Lipstick on a Pig

August 5, 2011 · · Posted by grl

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On Aug 5, 2011, Andrew McAfee opened a public discussion on Google+ by sharing How Apple (unintentionally) revolutionized corporate IT by Aaron Levie. McAfee commented "Story from CNNMoney about how Apple is unintentionally revolutionizing corporate IT. About time, too." and asked "Does anyone doubt that the Cloud + mobile + social + new devices is going to have a huge impact on corporate technology infrastructures and costs within the next 5-10 years?" Off to the races...

Greg Lloyd - This may also radically reduce the roll-out time for new corporate capabilities designed to use native Web infrastructure including HTML5, GWT and other technologies that deliver a user experience on par with the public Web.

The same applies to back end services and IT's ability to acquire, deploy, adapt and support back end services more rapidly and effectively.

Contrast aggressive internal awa external use of Web tech and architecture by IT versus the interlocking three, four, or five year update cycles using the MS stack (or others) and update cyles of IT systems that depend on and lag MS by years.

A very highly placed person in government told me: "Traditional IT architecture and practice almost guarantees that any new initiative will be late, grossly over budget, and obsolete before it is delivered."

Forcing change to a Web-like approach from front end mobile and user experience expectations can shift IT back to focus on timely response and business value rather than plumbing. And deliver systems people like to use.

Dan Camper - +Greg Lloyd I agree with you, so long as the problem (and solution!) domain remains within the "corporate capabilities designed to use native Web infrastructure."

There is sometimes a tendency for IT to force an inappropriate solution onto the customer merely to make IT's life easier. A web app implementation rather than a thin app (or even a custom app), for instance. Or vice-versa. This leads to a dissatisfied captive customer base, which of course doesn't help anyone in the long term.

An IT department would do well to treat its internal customers as if they where external, paying customers instead. To borrow some of Steve Jobs' phrasing: Delight those customers with extraordinary, amazing solutions. Yes, you have to pay to play, but the end result would be worth it.

Greg Lloyd - +Dan Camper I agree. "Lipstick on a pig" fits for a weak Web interface as one-for-one replacement for IE6 or similar vintage IT clients for systems of record. But even a weak Web interface can at provide mobile access, and steps around an obsolescent plumbing choice that Microsoft urges customers to abandon.

I believe that the 5-10 year shift in corporate technologies and infrastructure Andy envisions should and will move toward: 1) traditional, transactional "systems of record" - ERP, MRP, Accounting, CAD/CAE - remain as specialized silos and functional back-ends for enterprise systems; 2) minimalist secure (authenticating) Web-compliant interface to these systems of record (to create a thin or custom app as needed); 3) secure, permission-aware search spanning content of systems of record and "systems of engagement"; 4) minimalist but effective, easily adaptable and extensible Web interfaces provided by vendors of system of record (scaling down to mobile); 5) social software / Enterprise 2.0 technology and "systems of engagement" spanning and connecting human work, exception handling, innovation and "systems of record".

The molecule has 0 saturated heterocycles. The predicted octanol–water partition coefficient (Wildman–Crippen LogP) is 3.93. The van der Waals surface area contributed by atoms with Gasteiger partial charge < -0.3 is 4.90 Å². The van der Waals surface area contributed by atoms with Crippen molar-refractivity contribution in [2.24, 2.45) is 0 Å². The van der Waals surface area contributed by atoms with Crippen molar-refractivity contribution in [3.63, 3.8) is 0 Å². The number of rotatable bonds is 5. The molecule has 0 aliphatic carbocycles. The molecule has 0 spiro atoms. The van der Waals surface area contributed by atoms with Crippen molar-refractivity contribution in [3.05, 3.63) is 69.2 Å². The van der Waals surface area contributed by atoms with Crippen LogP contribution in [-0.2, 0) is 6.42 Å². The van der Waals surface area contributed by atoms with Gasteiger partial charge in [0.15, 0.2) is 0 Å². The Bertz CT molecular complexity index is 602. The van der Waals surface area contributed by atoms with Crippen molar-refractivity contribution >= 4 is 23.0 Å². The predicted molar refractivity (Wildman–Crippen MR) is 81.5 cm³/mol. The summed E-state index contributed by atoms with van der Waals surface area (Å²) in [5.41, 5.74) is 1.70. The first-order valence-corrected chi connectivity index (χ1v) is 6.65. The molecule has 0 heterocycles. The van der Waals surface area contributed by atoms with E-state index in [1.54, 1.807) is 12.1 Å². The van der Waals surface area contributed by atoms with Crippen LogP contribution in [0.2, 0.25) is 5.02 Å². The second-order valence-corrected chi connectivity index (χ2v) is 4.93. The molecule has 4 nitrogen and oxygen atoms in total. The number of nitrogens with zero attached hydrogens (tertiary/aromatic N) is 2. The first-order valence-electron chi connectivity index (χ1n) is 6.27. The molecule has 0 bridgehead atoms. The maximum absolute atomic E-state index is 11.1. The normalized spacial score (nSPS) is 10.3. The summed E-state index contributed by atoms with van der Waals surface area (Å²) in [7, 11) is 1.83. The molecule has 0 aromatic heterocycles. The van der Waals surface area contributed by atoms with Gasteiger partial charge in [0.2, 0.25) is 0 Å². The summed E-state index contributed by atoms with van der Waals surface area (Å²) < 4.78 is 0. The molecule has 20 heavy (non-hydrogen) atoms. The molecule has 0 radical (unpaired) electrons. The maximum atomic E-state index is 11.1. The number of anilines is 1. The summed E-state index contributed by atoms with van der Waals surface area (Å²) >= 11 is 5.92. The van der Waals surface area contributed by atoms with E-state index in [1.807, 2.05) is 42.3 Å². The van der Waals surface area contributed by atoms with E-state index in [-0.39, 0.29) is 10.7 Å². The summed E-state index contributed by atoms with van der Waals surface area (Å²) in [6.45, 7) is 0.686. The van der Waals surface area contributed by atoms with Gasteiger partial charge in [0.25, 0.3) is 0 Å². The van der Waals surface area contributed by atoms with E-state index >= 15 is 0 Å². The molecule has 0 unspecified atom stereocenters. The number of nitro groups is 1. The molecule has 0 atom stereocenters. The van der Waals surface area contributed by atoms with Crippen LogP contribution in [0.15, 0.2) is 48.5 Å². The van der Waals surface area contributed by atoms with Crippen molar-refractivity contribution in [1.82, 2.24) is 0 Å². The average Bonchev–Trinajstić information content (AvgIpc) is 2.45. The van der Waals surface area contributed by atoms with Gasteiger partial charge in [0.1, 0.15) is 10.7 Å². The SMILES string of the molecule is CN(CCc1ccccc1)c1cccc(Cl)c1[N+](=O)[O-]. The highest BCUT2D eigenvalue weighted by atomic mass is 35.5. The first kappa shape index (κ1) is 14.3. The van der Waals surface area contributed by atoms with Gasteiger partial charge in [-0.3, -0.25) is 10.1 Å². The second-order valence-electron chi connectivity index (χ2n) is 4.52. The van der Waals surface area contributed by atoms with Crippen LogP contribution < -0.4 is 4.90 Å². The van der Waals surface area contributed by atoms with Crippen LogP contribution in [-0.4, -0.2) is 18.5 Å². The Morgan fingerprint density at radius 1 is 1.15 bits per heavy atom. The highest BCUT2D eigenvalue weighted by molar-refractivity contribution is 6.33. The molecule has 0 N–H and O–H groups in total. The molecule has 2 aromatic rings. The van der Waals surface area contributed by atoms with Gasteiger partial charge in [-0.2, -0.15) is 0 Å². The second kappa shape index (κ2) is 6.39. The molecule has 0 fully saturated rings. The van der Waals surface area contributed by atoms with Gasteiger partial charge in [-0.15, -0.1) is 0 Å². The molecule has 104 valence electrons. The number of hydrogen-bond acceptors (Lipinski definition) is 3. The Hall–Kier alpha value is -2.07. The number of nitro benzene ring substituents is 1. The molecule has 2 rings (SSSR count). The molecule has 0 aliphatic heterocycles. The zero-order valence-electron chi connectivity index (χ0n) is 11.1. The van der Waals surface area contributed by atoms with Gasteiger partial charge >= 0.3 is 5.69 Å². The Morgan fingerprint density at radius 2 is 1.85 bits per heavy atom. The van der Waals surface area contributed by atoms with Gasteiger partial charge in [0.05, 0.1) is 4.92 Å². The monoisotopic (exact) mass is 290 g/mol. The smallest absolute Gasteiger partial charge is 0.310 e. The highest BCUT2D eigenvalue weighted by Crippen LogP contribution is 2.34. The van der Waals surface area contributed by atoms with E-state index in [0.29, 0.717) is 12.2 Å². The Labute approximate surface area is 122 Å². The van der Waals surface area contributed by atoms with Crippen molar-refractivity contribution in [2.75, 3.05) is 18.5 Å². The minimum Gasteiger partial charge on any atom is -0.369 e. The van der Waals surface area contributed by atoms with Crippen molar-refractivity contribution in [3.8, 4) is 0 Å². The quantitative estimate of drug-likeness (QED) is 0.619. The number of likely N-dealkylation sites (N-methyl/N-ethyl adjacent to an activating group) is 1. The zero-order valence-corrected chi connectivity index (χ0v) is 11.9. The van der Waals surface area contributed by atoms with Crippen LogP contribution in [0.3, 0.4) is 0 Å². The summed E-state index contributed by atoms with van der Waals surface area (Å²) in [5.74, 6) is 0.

Issues of enterprise wide authentication, secure access, permission aware search spanning "systems of record" and "systems of engagement" at enterprise rather than public Web scale can and have been successfully addressed - at least in early stages. The architecture of enterprise IT will more or less resemble the architecture of the public Web - with adaptation and extension of provisions for authentication, permission-aware access, permission-aware search that go beyond the needs of the public Web (although Google and G+ seems to be heading in that direction too).

For thoughts on this shift in IT architecture, see:
July 2010 | Intertwingled Work - Observable work as an activity spanning systems of record

And a step in that direction (Note - I am President and co-founder of Traction Software)
June 2011 | Traction Social Enterprise Web - "Marrying Deep Search and Collaboration"

In this case (and others) it's putting our money where our mouth is, not vice versa.

These are quotes from a public GooglePlus discussion - feel free to join in. If you need a Google+ invitation, please email grl@tractionsoftware.com with the email address I should use to send the invitation.

Related

Reinventing the Web on how we got here

Building pleasant and stable islands in a storm-tossed sea on extending the Web

A Circle is not a Space on GooglePlus experiments and notes

Note: The only iStock photo I could find with lipstick on pig used a piggy bank rather than a real porker. Seems to fit.

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